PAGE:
Egyptian President Hosni Mubarak’s speech on Thursday was greeted with international disappointment. He failed to heed the call to resign immediately. The president did undertake to alter the constitution and to hand over some of his powers to Vice President Omar Suleiman. The Dutch government wants the details.
There was anger and dismay in Cairo following President Mubarak’s speech on Thursday. He told his Egyptian television audience he would be staying on till September. The protesters had expected him to announce his immediate departure.
Despite the disappointment, the night passed reasonably peacefully. There will, however, be new protests. Further strikes will also pile further pressure on Mr Mubarak, says Radio Netherland Worldwide’s correspondent Hans Jaap Melissen who is in Cairo:
“The protesters say they’ll go to more locations. I think that’ll happen if you look at the energy people here in Tahrir Square have – and many of them haven’t slept much. It’s also important to see whether the strikes carry on and get bigger. If that cripples the country, there’ll be more pressure on Mubarak from within, saying: Look, this is all because of you. If you resign, it’ll be over.”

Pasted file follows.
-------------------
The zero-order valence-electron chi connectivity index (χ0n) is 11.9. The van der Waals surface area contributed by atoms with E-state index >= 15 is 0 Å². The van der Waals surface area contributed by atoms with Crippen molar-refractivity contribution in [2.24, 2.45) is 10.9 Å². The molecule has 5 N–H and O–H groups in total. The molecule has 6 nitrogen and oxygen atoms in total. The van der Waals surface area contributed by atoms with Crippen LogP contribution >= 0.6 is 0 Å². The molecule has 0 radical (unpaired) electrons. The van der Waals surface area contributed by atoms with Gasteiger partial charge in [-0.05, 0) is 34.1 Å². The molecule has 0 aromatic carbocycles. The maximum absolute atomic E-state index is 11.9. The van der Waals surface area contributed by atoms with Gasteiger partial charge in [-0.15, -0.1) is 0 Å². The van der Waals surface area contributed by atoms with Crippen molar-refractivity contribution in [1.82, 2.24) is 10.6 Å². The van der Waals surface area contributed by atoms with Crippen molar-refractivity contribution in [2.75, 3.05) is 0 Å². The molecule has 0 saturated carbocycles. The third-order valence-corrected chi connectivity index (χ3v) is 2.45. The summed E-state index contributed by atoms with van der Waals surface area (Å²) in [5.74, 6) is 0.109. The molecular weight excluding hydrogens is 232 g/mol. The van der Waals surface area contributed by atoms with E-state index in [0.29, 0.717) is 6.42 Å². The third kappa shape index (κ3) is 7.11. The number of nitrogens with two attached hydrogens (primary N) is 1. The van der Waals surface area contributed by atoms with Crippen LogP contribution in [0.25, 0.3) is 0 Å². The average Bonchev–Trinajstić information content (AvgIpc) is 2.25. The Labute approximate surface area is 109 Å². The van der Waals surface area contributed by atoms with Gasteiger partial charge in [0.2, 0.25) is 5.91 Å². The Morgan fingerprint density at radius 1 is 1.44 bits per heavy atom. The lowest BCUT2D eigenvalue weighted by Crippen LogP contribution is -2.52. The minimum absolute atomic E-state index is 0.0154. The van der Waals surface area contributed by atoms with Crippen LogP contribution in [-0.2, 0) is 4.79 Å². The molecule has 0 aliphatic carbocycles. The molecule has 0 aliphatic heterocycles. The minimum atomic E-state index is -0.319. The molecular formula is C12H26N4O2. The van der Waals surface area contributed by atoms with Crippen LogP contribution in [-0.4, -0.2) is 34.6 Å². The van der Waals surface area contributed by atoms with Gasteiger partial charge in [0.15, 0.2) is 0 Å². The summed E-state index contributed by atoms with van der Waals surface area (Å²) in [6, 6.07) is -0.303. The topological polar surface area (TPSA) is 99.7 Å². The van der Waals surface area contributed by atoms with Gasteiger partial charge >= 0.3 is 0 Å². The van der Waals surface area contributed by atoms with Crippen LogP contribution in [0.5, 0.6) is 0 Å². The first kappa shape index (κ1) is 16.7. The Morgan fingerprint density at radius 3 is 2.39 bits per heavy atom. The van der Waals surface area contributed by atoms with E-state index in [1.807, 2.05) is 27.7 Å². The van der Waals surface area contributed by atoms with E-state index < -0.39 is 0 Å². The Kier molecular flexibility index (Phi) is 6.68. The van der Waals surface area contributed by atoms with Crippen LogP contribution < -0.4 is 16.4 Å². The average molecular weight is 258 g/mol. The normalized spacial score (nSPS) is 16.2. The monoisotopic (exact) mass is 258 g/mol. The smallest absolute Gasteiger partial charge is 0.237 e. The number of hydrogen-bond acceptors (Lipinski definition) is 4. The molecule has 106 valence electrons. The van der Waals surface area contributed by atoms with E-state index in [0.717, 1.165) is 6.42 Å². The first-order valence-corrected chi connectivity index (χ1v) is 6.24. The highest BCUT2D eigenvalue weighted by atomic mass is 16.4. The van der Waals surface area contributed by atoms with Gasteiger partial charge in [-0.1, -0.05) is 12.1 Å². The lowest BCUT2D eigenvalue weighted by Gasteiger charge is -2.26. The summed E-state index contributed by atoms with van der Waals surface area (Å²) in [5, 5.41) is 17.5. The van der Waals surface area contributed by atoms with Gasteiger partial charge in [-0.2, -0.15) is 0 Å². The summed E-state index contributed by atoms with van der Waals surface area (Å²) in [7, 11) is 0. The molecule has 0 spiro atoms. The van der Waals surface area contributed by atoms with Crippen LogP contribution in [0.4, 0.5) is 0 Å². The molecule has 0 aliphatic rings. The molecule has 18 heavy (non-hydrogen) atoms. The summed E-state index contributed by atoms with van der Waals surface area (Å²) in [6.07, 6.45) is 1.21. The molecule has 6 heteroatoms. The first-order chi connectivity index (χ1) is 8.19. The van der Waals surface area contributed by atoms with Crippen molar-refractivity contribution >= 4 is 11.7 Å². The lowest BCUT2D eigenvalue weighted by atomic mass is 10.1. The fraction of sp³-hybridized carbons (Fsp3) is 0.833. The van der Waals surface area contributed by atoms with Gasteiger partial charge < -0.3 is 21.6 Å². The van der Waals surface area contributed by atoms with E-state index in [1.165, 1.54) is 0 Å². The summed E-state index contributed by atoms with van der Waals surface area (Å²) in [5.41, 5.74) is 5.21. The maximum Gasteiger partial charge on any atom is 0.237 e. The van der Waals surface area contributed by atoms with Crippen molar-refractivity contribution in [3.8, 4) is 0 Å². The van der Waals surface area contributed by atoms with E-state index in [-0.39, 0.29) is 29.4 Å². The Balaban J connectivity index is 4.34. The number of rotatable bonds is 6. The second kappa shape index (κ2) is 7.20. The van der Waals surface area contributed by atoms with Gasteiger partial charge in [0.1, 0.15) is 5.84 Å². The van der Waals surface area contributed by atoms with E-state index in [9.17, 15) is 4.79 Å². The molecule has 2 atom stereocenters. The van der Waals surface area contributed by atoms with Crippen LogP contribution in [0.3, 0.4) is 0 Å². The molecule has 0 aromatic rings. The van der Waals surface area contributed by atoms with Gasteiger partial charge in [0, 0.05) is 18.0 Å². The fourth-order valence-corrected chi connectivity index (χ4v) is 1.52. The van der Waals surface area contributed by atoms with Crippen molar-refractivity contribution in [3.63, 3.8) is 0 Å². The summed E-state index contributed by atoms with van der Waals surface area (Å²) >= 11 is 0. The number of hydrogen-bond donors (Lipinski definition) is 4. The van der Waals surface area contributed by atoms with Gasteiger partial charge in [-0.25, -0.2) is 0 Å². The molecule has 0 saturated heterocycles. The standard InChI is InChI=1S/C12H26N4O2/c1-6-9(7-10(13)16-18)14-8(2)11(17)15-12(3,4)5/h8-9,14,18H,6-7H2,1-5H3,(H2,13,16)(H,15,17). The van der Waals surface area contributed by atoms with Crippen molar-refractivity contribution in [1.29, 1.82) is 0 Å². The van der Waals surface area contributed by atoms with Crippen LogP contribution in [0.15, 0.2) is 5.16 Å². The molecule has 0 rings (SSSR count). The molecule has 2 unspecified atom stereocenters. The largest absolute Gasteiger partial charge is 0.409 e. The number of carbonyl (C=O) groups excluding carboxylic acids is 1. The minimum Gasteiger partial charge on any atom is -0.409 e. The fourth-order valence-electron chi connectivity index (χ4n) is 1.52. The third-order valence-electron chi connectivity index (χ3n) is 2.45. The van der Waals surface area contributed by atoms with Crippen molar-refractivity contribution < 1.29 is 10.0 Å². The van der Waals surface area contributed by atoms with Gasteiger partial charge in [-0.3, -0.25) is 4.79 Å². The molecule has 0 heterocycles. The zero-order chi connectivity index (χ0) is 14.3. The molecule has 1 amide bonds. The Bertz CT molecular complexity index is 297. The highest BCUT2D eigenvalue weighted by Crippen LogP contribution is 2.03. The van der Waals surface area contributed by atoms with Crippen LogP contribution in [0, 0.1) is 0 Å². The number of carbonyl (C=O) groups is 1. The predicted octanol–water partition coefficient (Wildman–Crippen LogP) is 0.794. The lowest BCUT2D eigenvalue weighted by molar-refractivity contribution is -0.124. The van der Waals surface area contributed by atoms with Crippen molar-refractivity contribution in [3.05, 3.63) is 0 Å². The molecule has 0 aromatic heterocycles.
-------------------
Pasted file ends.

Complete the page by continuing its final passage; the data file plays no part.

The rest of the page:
In his speech, Mr Mubarak only undertook to hand over some of his powers to Vice President Suleiman. “The Egyptian people have been told that there has been a transition of authority, but it is not yet clear that this transition is immediate, meaningful or sufficient,” said United States President Barack Obama in response to the situation. Dutch Foreign Minister Uri Rosenthal is asking precisely which powers Mr Mubarak will relinquish. He hopes there will be a “peaceful” transition:
“I stand by what has been said by the leaders of European governments and their ministers for European affairs: We hope and expect that an orderly and peaceful transition will take place as soon as possible. The speed should be decided upon first and foremost by the Egyptians themselves.”
Dutch MP and former deputy European affairs minister, Frits Timmermans, now a member of the Labour opposition, says Minister Rosenthal’s comments were “too reserved”. He thinks the Netherlands should state in clearer terms its disappointment with Mr Mubarak.
“If the Egyptian people go to the square to say: ‘Mubarak, you’ve got to go now’, then you’ve got to side with the people. In the end, they’ve got to decide how they achieve this. But it’s clear that the transition, which has also been called for internationally, is not taking place. You’ve got to express real disappointment about that.”
German Foreign Minister Guido Westerwelle was clearer than his Dutch counterpart: “This was not the step forward we’d hoped for.” The European Union’s foreign affairs chief Catherine Ashton has also been forthright, complaining that Mr Mubarak hasn’t cleared the way for further reforms.